Bush says Saddam must be contained
U.S. President-elect George W. Bush said on January 18th that Iraqi President Saddam Hussein is a “big threat” and should be contained.
When asked whether he would employ force against Hussein, Bush said that: “If he crosses the line, the answer’s yes. If we catch him developing weapons of mass destruction, the answer’s yes.”
The incoming president said that he would reassess the effectiveness of U.N. sanctions against Iraq “with the intention of rallying support among our friends and allies” in order to keep the Iraqi leader “in check.”
Recent months have seen sanctions, levied against Iraq for its 1990 invasion of Kuwait, eroding further, with a host of European countries violating flight bans and calling for an end to the embargoes, which they say only hurt innocent Iraqi people.
U.N. resolutions stipulate that weapons inspectors must certify that Iraq has destroyed all of its weapons of mass destruction before sanctions can be eased or lifted, but Baghdad continually refuses to allow disarmament workers to resume inspections, saying that it has totally destroyed its weapons capabilities.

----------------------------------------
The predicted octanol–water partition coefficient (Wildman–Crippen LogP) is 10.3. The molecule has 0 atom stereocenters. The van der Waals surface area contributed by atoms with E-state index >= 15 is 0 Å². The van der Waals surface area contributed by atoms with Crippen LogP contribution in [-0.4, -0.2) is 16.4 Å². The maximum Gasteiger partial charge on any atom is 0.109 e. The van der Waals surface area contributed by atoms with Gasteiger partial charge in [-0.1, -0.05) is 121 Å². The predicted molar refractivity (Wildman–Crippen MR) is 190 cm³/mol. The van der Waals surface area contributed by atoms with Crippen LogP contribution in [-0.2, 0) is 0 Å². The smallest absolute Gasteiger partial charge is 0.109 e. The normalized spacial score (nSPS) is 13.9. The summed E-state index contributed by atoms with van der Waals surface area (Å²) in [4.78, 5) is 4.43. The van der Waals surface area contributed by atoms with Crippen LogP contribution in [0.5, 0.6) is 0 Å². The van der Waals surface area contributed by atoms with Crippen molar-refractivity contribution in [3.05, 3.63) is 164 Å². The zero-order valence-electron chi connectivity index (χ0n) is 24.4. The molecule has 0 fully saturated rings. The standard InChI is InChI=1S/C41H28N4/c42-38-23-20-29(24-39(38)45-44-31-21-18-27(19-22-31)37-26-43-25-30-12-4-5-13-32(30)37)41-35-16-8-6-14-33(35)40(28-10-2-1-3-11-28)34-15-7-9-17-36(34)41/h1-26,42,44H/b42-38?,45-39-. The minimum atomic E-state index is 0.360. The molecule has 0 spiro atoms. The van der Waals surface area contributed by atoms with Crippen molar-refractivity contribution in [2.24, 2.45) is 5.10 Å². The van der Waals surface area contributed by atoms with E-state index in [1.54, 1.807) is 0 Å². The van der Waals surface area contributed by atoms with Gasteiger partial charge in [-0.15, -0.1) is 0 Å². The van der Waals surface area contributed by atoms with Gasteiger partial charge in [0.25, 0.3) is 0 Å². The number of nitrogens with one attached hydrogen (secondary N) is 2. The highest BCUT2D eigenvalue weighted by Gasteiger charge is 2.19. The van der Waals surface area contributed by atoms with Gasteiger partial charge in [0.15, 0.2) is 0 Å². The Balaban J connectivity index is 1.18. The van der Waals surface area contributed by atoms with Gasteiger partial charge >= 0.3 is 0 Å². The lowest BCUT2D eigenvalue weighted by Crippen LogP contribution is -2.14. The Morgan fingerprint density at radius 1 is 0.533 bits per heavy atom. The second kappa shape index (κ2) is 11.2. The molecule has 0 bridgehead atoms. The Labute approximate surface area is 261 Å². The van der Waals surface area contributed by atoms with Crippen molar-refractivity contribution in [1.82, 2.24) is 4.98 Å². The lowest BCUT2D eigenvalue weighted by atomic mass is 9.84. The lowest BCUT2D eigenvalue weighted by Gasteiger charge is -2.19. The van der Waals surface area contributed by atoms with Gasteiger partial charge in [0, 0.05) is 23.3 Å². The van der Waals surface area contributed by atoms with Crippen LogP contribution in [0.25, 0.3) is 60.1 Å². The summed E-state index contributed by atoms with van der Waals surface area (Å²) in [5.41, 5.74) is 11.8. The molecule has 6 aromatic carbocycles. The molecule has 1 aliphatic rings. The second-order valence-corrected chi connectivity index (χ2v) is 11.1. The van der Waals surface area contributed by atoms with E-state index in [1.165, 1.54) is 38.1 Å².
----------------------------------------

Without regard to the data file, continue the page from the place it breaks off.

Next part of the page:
Bush said that: “I do think he [Saddam Hussein] is a big threat to our friends in the Persian Gulf and he’s a threat to Israel.”
He added that: “Yes, we must continue to contain Saddam Hussein and we must watch his money and we must make sure that he doesn’t develop weapons of mass destruction.”
The president-elect also turned his attention to OPEC’s decision to slash production on January 18th, refusing to blame U.S. allies in the cartel for the reduction. He said that: “I think it’s too complicated to blame our friends. To the extent that prices are unstable, there are some who can affect the price who aren’t friends of ours.”
Bush added that: “One of the real wild cards in the world today is Saddam Hussein. He controls a lot of the output of oil and he is certainly not our friend.”
© 2001 Mena Report (www.menareport.com)